5. Old Nasty
In summer, we sometimes call Old Nasty, “Old Wimpy,” because it’s really not much more than a Class II wave train. But at high spring levels, the final rapid of the trip has one of the most three-dimensional rides of the day. Stay clear of the monstrous pour-over/hole on the river right. Drive gently into the towering haystacks left of center. And don’t miss the take out on the right immediately after the tail waves! Pro-tip: If Jump Rock isn’t much more than Step-Into-The Water Rock, you can be sure Old Nasty will not be wimpy.
The second wave in Surprise Rapid tends to be more exciting at medium-high summer levels, but if we’re on the low end of spring water, it can really be a…surprise how big it is. Tee up on it like a great white shark on a slow seal dinner, and don’t stop paddling just because you got drenched—that’s a sure fire way to swim. But if you don’t quite make it, don’t worry! There’s a 1/4 mile of flat water below; plenty of time to get ready for the next rapid.
3. Upper Railroad
One of the longer rapids of the day also has one of the single biggest walls of water—and that’s right where you’re headed. Thread the needle between the breaking wave on the left and the recirculating hole, Maytag, on the right to ride a squiggly tongue through the melee. Or if you’re paddling strong, your guide might go super big a little father left. Do not relax after that first hit, though, because you still have 9/10 of the rapid remaining. Avoid two holes known as Chicago and Detroit to gain the roller-coastery tail waves under the railroad bridge. Wheeeee!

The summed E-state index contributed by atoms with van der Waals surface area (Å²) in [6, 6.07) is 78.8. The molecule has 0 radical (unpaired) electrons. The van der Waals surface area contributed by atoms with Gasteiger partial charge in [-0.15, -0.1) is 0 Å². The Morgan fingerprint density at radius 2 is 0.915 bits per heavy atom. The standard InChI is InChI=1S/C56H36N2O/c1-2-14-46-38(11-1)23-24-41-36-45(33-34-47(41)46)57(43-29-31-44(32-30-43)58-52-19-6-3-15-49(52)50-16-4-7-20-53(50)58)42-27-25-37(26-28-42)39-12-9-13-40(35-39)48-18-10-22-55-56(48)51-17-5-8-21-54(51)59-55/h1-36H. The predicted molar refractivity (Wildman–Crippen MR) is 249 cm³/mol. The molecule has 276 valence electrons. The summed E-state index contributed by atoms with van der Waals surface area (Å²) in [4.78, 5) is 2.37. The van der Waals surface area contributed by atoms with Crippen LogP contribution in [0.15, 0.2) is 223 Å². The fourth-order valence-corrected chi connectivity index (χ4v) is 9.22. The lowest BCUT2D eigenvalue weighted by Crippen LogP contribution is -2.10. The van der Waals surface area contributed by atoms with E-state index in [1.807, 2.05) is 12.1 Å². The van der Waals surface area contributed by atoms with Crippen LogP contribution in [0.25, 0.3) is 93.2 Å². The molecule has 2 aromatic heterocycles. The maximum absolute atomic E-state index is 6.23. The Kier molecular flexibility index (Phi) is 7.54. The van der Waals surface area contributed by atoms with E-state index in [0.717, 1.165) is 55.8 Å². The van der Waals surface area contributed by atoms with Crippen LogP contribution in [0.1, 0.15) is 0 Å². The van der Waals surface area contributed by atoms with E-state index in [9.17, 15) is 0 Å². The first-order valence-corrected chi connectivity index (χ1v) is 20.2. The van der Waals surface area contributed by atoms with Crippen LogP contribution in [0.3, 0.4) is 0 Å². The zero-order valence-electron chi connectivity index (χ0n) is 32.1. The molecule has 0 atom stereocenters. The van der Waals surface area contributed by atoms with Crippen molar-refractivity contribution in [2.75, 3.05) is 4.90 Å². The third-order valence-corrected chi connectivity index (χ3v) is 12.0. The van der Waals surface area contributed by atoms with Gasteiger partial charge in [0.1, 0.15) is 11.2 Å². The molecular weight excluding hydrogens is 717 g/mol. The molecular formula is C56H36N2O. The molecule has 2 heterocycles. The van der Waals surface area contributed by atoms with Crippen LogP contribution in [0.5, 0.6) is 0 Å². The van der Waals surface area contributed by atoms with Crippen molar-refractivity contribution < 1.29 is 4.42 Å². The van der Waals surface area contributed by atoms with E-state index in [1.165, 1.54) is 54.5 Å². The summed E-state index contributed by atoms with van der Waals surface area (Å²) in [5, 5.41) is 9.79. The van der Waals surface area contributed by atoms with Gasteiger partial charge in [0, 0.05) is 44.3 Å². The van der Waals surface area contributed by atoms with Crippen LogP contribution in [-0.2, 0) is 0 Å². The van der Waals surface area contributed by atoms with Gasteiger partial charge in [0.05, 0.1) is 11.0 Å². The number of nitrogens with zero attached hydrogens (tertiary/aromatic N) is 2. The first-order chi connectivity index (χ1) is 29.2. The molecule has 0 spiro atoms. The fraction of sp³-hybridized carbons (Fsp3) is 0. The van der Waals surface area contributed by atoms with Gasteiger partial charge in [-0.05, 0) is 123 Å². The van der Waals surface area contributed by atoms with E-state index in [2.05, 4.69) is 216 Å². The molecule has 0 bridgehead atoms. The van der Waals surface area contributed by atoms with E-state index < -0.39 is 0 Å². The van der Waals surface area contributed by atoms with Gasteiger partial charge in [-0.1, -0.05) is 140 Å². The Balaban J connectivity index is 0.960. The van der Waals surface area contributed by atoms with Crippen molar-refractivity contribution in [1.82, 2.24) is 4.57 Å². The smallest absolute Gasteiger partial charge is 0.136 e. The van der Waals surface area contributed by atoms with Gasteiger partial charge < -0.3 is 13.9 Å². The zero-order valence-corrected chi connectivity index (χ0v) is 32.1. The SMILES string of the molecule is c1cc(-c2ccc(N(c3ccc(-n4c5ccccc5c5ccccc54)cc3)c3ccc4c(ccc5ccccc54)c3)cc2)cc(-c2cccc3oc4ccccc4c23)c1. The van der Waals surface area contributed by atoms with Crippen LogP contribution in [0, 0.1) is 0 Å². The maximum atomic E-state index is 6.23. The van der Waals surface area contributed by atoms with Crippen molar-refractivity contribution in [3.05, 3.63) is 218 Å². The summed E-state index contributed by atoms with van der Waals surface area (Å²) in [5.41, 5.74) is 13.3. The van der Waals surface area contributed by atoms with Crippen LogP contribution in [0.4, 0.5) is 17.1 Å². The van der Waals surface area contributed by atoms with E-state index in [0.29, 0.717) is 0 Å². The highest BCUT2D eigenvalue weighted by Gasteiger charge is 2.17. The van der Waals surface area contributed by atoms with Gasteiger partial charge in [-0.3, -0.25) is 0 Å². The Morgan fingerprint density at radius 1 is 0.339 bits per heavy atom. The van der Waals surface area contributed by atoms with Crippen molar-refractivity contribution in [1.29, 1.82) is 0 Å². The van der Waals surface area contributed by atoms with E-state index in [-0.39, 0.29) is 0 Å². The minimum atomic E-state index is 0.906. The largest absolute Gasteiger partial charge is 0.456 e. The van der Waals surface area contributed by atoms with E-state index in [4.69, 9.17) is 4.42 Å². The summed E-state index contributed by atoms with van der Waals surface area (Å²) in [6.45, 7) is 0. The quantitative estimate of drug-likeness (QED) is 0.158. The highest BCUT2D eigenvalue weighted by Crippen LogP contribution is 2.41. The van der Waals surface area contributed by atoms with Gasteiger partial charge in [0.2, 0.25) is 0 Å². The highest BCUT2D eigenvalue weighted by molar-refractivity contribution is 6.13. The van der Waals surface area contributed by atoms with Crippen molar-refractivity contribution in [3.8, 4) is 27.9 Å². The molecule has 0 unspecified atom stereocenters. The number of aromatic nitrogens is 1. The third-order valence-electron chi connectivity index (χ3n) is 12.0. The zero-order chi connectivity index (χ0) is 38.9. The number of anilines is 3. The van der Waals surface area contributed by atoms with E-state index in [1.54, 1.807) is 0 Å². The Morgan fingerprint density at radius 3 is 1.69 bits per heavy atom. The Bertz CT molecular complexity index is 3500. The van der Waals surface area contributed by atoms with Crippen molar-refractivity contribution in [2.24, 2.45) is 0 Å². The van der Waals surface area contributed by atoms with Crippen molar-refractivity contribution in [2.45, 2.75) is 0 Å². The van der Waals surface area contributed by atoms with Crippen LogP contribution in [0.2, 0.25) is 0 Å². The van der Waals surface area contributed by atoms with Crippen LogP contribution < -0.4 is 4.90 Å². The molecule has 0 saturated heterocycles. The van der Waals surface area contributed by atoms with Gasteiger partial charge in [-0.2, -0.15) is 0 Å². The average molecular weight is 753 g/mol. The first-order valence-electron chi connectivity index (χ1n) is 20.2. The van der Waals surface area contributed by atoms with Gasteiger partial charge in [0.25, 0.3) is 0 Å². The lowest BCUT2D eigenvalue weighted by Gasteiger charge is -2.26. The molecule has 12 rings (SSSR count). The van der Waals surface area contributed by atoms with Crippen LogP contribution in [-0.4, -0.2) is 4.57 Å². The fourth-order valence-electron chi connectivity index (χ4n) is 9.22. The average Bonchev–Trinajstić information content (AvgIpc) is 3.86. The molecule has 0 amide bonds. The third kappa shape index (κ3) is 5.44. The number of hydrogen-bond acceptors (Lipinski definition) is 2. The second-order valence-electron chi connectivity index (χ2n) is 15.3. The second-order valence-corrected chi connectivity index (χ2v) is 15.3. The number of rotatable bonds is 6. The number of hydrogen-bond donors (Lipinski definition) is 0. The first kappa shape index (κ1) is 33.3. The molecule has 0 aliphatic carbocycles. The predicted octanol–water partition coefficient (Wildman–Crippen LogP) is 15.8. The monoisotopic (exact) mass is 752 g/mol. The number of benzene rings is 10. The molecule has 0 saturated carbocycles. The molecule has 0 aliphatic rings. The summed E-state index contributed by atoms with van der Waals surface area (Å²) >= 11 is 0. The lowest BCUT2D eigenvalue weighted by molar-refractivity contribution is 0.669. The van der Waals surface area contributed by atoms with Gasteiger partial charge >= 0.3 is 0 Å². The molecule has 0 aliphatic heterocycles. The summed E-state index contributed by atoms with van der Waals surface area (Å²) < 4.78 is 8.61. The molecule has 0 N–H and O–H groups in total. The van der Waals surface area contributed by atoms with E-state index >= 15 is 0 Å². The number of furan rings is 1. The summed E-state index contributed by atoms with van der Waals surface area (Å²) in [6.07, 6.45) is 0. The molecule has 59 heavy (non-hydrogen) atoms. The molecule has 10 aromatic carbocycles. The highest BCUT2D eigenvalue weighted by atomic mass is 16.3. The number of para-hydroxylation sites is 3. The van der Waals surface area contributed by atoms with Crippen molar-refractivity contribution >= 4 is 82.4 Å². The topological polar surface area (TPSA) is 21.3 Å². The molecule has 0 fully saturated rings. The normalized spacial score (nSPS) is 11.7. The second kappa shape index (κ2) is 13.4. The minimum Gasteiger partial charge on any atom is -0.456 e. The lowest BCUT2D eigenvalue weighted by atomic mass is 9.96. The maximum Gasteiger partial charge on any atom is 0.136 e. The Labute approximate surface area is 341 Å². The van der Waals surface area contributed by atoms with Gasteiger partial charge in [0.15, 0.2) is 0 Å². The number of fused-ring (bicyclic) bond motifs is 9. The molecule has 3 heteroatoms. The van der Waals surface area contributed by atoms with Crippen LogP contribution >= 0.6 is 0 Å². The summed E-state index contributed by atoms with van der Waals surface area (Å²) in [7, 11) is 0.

2. Pretty much all of Middle Keeney.
This is the dragon that must be slain to win glory on the day. Survive the turbulent haystacks of Upper Keeney and drive hard into the mailstrom of Middle Keeney. Square up on waves that seem like they’re coming from all directions, because you definitely don’t want to take a long leisurely swim here. At most levels, you’ll have a brief moment or two to collect your thoughts before Lower Keeney. Near the top of the scale, however, all three rapids blend into one. (At 12 feet on the Fayette Station gauge, make sure you look left into Whale Hole. You’ll never forget what you see there.)
1. Million Dollar Wave
If every other rapid on the spring Lower New were a Class I ripple, Million Dollar Wave would still make the whole journey worth it. It’s a massive pile of whitewater with a nearly-vertical slide down the back into a trough that may as well be the Marianas Trench when you’re at the edge about to plummet in. It’s also set right under the 876′ tall New River Gorge Bridge, so describing the whole scene as dramatic doesn’t seem to do it justice. Our guides use words like “epic” and “euphoric” and “hard to believe it’s actually runnable.”